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Anatomy of our 2020 POW Visitor Guide

The 2020 Prince of Wales Island Visitor Guide made its appearance on our Island in time for the new year, thanks to the many volunteers who submitted photos, offered ideas, wrote articles, shared information, edited articles, proofed the final layouts, and answered questions - lots of questions - to help update the regular articles in the Guide. It truly does take a community to put together one of POW's most valuable tourism tools that answers visitors' questions and encourages people to come visit Prince of Wales Island, stimulating the local economy in many ways.

This year's Island Guide will be interesting for local Prince of Wales residents as well. The cultural feature shares how the different communities pass on values and traditions to the teens and children in district schools with skilled artisans as well as the younger generation with the Haida Language project in Hydaburg, taking the form of a Montessori-based early education program, called Xántsii Náay. The article on the plane crash from the Vietnam era, located out Big Salt Lake, may fill in some historical information for those newer to our island. Another article on the Salmon Label trash cans celebrates the history of early canneries on Prince of Wales Island tying in with our fish column focusing on the salmon species.

Although we cannot list all of our generous photographers and contributors in this article, Prince of Wales Island Visitor Guide certainly appreciates the time and effort not just to take the photos, but to send them to the Guide and allow their publication to portray local recreation and scenic opportunities. One of those generous photographers, Earl Jeffrey, enabled the Guide to have a new feature showing some of the beautiful sea creatures that inhabit local waters. To see the photos from your friends and family members, pick up a Guide at the Chamber office in Klawock and where they are available and share with other friends and family. The Guide will also be available for downloading from Chamber website at:

Since 1995, the Prince of Wales Island Visitor Guide has been created through the teamwork of many who contribute essential parts of the whole. Many of the current features trace their origins to the efforts led by Jeannie McFarland who took the helm for several years. The 2020 Guide was organized by Christina Barlow with Wendy Hamilton putting in many hours beyond her official duties as the Chamber's office manager. "Although I have been both high school yearbook and newspaper adviser for quite a few years, organizing the Island Guide comes with characteristics all its own,"said Barlow. "I didn't have a staff that I could assign articles to research and write or give a camera to go out and take photos. I had to rely on volunteers, post on social media, and call or email anyone whom I thought might be able to contribute in the various capacities to get the job finished. I do appreciate all who helped or gave me a name, but I would like to see more involvement from the entire island in this coming year."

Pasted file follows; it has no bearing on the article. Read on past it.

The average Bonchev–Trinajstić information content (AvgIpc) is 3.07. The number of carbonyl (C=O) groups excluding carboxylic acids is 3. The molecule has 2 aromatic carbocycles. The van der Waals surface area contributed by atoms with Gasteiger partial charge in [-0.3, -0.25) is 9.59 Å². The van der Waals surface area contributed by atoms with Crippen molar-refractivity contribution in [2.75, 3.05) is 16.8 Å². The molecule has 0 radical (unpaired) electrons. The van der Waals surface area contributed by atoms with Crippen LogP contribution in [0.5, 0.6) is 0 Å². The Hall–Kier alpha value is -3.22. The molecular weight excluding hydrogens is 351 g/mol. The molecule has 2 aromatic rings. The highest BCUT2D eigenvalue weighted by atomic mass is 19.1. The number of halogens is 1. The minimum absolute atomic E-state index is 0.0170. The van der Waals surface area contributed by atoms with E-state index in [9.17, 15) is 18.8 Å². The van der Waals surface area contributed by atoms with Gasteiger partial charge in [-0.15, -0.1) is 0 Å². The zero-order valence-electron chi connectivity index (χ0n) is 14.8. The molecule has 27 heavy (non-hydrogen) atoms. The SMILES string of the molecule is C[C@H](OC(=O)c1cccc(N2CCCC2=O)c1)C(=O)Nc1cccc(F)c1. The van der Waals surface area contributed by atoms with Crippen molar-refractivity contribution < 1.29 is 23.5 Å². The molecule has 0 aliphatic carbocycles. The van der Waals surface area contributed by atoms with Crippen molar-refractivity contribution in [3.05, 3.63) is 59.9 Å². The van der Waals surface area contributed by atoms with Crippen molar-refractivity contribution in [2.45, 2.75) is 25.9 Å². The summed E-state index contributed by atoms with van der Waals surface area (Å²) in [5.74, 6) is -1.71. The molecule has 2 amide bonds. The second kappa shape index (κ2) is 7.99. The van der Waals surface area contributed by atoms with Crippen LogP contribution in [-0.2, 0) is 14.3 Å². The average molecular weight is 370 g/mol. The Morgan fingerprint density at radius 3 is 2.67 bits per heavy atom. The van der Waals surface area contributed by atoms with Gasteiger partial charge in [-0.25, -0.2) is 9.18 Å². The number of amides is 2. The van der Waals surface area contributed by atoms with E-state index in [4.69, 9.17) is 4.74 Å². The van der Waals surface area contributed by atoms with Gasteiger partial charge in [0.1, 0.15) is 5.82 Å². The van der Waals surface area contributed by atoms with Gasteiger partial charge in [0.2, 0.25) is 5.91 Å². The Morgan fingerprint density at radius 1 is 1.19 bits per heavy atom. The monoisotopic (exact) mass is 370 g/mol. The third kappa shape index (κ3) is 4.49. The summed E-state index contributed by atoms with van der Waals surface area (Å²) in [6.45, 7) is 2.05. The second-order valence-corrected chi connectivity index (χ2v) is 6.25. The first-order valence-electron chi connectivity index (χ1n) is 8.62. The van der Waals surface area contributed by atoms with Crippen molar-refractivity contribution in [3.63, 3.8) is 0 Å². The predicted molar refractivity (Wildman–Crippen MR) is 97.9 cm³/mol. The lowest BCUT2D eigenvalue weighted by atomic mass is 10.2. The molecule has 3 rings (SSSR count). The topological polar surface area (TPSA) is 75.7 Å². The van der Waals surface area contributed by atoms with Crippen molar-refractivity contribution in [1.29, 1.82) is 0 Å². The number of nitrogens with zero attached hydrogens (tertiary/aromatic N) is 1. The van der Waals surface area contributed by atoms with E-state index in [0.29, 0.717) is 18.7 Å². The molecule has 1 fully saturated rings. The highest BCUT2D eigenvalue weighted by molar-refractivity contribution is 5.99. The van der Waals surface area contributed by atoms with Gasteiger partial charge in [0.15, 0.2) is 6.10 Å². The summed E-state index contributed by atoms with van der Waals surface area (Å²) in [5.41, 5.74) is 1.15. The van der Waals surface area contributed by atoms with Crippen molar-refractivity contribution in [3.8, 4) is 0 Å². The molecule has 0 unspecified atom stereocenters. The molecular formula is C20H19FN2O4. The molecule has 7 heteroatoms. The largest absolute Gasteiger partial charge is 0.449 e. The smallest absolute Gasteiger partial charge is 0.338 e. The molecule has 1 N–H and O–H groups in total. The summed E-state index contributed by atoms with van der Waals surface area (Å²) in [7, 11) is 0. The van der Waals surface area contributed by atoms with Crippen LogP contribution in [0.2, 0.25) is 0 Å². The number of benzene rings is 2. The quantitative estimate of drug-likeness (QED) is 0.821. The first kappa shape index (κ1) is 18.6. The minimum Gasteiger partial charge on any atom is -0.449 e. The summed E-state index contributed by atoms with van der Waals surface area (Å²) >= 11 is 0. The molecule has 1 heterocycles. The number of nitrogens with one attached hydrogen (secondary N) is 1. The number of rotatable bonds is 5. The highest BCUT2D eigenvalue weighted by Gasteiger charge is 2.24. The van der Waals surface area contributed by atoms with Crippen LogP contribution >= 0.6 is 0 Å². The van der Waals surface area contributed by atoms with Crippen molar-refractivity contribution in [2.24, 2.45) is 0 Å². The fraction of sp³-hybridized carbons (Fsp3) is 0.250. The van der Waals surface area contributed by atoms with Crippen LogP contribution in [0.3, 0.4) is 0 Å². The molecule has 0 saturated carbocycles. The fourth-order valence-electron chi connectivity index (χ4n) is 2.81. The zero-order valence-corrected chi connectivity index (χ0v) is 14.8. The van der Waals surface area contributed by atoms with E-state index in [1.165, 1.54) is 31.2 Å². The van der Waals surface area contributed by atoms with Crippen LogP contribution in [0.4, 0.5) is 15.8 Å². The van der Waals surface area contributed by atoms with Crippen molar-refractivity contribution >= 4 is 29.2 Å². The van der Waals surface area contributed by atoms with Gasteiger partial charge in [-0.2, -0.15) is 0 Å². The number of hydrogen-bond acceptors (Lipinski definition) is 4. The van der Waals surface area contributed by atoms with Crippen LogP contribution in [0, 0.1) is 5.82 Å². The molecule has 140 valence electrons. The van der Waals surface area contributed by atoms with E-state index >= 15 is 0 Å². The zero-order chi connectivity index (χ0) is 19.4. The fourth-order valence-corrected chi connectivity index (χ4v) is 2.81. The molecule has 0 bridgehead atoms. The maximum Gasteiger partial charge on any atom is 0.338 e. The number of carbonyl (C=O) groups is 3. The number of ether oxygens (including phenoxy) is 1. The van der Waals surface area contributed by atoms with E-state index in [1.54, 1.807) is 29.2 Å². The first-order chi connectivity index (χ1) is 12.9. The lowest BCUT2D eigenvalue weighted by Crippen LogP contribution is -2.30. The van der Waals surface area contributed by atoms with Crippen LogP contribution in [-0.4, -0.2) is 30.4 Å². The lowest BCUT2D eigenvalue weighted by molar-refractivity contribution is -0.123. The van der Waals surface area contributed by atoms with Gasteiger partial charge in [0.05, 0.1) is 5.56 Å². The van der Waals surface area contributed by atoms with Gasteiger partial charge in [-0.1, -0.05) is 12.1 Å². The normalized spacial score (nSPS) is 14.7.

The Chamber is already thinking about next year's Guide. It is the custom of the Prince of Wales Island Visitor Guide to rely on photographs donated by island residents to grace its pages with the only rewards being a photo credit and satisfaction in seeing one's photo published. So, start looking for opportunities to photograph life on the island as well as outdoor activities, wildlife, landscape, and other interesting subjects to be ready to submit photos when the call goes out in late summer around August or September, 2020. We also need people to help update articles (make a few phone calls and take a few notes, which will be passed on via email or could be hard copied to the Chamber). If you like to write and want to help out, let us know by emailing the POW Chamber @ You do not need to be a Chamber Member to volunteer to help. Check out the dedicated Island Guide booth at the Prince of Wales Trade Show on April 25, 2020, to get a clearer idea of what contribution you can make and sign up to help with a part of the Island Guide that interests you.

"This year's Island Guide is 70 pages long; we need help to keep this going. As the saying goes, many hands make light work," added Barlow.

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